Oat milk pancakes recipe
- 300g wholewheat flour
- 300g oat milk
- 1.5 tbsp of egg replacer or 1 egg
- 50g water (if not using 1 egg)
- Lemon juice (optional)
- 1 tsp baking powder
- 1/4 tsp baking soda (optional, only use if you're also using lemon juice)
- Oil for frying
Mix the flour, milk, egg (replacer) and lemon juice until you've got a smooth batter. The batter should be thin enough to just slightly spread out, but it shouldn't flow easily. It should be firm enough so you can scoop it on to the hot pan.
Leave it to stand until you need to use it (max. 30 minutes, otherwise store it covered in the fridge until you need it). This helps hydrate the flours and the egg replacer.
Add the baking powder and baking soda. Adding these at the end prevents them from doing their work well before the pancakes are in the pan.
Heat a pan on a medium fire and depending on the type of pan you're using, coat it with a little oil.
Take a good serving spoon full of batter and place it on the pan, flatten slightly if necessary.
Add your topping to the pancake, do this when they're still pretty liquid so the toppings have a good hold on to the pancake. Since these pancakes are quite thick it is easy to add quite a lot of topping without breaking them upon flipping!
Turn the pancake when the top looks like it is just starting to set. At this point it should be easy to flip without everything breaking apart.
Bake until the pancake is fully cooked, all you need is a few more minutes on a medium heat at this point.
Things to consider when using a substitute
If you’re planning on drinking dairy-free milk, you’ll most probably have gauged by now that there are quite a few different options to choose from.
There’s an awful lot of advice, research and key findings about all of the different milk alternatives out there too.
So, given all this, what are the main points to think about when selecting the best milk alternative for you?
First and foremost, take your time when deciding which milk alternative to drink; you may even find that you have to try a few until you settle on just one.
Or you may decide to stock up and use different plant milks for different things – e.g. soya milk for your white sauce, oat milk for your tea, hazelnut milk for your baking, and so on…
But if you’re wondering what the key things to consider when using a milk substitute are, then it’s most definitely got to be:14
The sugar content
As we mentioned a bit earlier, some plant milks do contain added sugar.
So make sure you check those sugar content levels and, if you can, always choose the unsweetened version, if there’s an unsweetened version available.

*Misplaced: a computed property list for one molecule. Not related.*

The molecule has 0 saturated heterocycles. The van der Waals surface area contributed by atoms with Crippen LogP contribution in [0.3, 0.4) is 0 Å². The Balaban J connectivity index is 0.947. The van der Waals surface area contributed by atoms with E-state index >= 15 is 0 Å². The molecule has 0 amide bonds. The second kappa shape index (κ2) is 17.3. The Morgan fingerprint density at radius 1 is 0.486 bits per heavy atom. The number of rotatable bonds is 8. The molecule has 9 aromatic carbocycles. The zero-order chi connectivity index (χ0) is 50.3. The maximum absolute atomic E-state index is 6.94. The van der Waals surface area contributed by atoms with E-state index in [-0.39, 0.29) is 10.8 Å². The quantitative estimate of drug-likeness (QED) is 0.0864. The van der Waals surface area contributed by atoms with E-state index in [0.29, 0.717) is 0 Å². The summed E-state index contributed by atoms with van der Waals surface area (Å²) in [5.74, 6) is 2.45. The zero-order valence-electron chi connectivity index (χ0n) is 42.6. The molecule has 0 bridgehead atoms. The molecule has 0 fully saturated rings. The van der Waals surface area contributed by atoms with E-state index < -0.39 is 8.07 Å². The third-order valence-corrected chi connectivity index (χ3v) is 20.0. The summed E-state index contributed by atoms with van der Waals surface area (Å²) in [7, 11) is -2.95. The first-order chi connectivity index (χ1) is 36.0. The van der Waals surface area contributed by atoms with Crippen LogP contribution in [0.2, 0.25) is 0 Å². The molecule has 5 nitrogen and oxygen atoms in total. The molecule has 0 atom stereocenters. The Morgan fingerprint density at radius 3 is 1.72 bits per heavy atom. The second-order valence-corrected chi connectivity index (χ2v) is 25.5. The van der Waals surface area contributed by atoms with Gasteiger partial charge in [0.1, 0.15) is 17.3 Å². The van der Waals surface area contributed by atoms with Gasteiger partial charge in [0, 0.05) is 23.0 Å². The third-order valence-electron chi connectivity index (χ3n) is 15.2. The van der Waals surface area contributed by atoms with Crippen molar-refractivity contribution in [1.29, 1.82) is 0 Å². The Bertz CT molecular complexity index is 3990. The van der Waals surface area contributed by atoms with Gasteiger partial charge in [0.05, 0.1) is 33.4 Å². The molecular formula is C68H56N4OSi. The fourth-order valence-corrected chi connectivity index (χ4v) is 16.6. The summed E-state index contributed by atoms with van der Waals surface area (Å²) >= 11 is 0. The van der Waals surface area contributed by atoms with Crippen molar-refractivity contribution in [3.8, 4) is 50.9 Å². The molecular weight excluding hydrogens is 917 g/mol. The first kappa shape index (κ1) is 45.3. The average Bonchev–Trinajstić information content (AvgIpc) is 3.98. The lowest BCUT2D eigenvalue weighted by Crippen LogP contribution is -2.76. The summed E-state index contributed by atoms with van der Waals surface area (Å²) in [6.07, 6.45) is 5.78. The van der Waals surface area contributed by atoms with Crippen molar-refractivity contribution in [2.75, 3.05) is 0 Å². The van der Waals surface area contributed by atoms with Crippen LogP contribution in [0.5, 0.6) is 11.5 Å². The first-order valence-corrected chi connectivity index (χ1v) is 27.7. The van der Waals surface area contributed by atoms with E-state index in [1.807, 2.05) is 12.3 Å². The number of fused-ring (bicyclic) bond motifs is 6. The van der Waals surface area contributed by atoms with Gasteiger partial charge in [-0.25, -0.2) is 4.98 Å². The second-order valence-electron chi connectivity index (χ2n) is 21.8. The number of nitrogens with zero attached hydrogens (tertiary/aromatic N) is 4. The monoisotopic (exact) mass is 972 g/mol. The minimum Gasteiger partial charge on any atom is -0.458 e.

Most non-dairy milk is fortified with minerals and vitamins, such as calcium, Vitamin B12 and D.
Again, check those labels, and if the milk has been fortified in these areas and more, that’s a good thing.
What may taste good to some people, may not taste good to others; it’s all a question of personal preference.
You may prefer a nuttier flavour or a sweet aftertaste, and with all the different plant milks on the market, we’re sure you’ll find a plant milk that hits the spot.
A final few words about milk alternatives…
Gone are the days when people drank dairy milk and nothing else.
In recent years, more-and-more plant-based alternatives have arrived on the market, providing people with even more non-dairy milk options.
It’s now also possible to ask for your hot drinks to be made with non-dairy milk when you grab a takeaway coffee, tea, hot chocolate or other hot beverage of your choice.
Plant milk is on the rise and it’s matching milk in areas, such as taste, thickness and nutrition.
There are pros and cons to all of these milk alternatives, some are naturally sweeter, some have been fortified with calcium and vitamins, and some happen to contain more sugar.
Making the switch to milk alternatives is a journey, but it’s an incredibly interesting one in which there are lots of different routes (plant milks) to explore.
More importantly, switching to dairy-free milk means you can still have milk in your drinks and your food, and there are options aplenty!
Are you planning on doing some baking and aren’t too sure which ingredients, other than plant milk, you can use to make sure your creations are 100% vegan?
For instance, what can you use instead of eggs, butter or chocolate? This article, ‘Vegan baking essentials’ is just what you need.
Last updated: 1 September 2021